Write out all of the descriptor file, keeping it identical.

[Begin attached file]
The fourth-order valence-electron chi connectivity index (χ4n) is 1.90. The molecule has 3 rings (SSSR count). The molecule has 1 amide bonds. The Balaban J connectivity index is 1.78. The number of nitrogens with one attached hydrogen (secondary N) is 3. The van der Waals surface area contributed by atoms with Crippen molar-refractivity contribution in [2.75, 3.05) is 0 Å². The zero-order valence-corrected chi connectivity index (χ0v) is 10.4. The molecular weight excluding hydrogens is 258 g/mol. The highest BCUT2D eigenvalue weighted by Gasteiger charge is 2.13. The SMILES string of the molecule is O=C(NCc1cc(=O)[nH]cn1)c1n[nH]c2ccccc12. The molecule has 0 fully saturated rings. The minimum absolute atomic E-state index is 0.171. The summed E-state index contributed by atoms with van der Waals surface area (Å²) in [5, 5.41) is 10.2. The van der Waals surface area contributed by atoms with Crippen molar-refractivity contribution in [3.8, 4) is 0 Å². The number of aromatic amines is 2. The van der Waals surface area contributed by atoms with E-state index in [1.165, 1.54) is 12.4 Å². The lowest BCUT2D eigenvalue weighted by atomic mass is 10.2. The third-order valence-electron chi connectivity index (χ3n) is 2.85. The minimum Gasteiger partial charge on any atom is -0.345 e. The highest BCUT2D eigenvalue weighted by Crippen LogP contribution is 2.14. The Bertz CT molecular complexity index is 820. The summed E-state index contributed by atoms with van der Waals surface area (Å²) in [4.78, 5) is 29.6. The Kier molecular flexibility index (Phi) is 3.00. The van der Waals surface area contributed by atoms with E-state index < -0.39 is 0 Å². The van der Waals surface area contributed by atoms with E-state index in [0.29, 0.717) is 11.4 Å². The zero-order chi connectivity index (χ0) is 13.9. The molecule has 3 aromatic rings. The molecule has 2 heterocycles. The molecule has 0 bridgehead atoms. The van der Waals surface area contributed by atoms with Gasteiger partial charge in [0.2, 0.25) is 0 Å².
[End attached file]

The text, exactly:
The fourth-order valence-electron chi connectivity index (χ4n) is 1.90. The molecule has 3 rings (SSSR count). The molecule has 1 amide bonds. The Balaban J connectivity index is 1.78. The number of nitrogens with one attached hydrogen (secondary N) is 3. The van der Waals surface area contributed by atoms with Crippen molar-refractivity contribution in [2.75, 3.05) is 0 Å². The zero-order valence-corrected chi connectivity index (χ0v) is 10.4. The molecular weight excluding hydrogens is 258 g/mol. The highest BCUT2D eigenvalue weighted by Gasteiger charge is 2.13. The SMILES string of the molecule is O=C(NCc1cc(=O)[nH]cn1)c1n[nH]c2ccccc12. The molecule has 0 fully saturated rings. The minimum absolute atomic E-state index is 0.171. The summed E-state index contributed by atoms with van der Waals surface area (Å²) in [5, 5.41) is 10.2. The van der Waals surface area contributed by atoms with Crippen molar-refractivity contribution in [3.8, 4) is 0 Å². The number of aromatic amines is 2. The van der Waals surface area contributed by atoms with E-state index in [1.165, 1.54) is 12.4 Å². The lowest BCUT2D eigenvalue weighted by atomic mass is 10.2. The third-order valence-electron chi connectivity index (χ3n) is 2.85. The minimum Gasteiger partial charge on any atom is -0.345 e. The highest BCUT2D eigenvalue weighted by Crippen LogP contribution is 2.14. The Bertz CT molecular complexity index is 820. The summed E-state index contributed by atoms with van der Waals surface area (Å²) in [4.78, 5) is 29.6. The Kier molecular flexibility index (Phi) is 3.00. The van der Waals surface area contributed by atoms with E-state index < -0.39 is 0 Å². The van der Waals surface area contributed by atoms with E-state index in [0.29, 0.717) is 11.4 Å². The zero-order chi connectivity index (χ0) is 13.9. The molecule has 3 aromatic rings. The molecule has 2 heterocycles. The molecule has 0 bridgehead atoms. The van der Waals surface area contributed by atoms with Gasteiger partial charge in [0.2, 0.25) is 0 Å².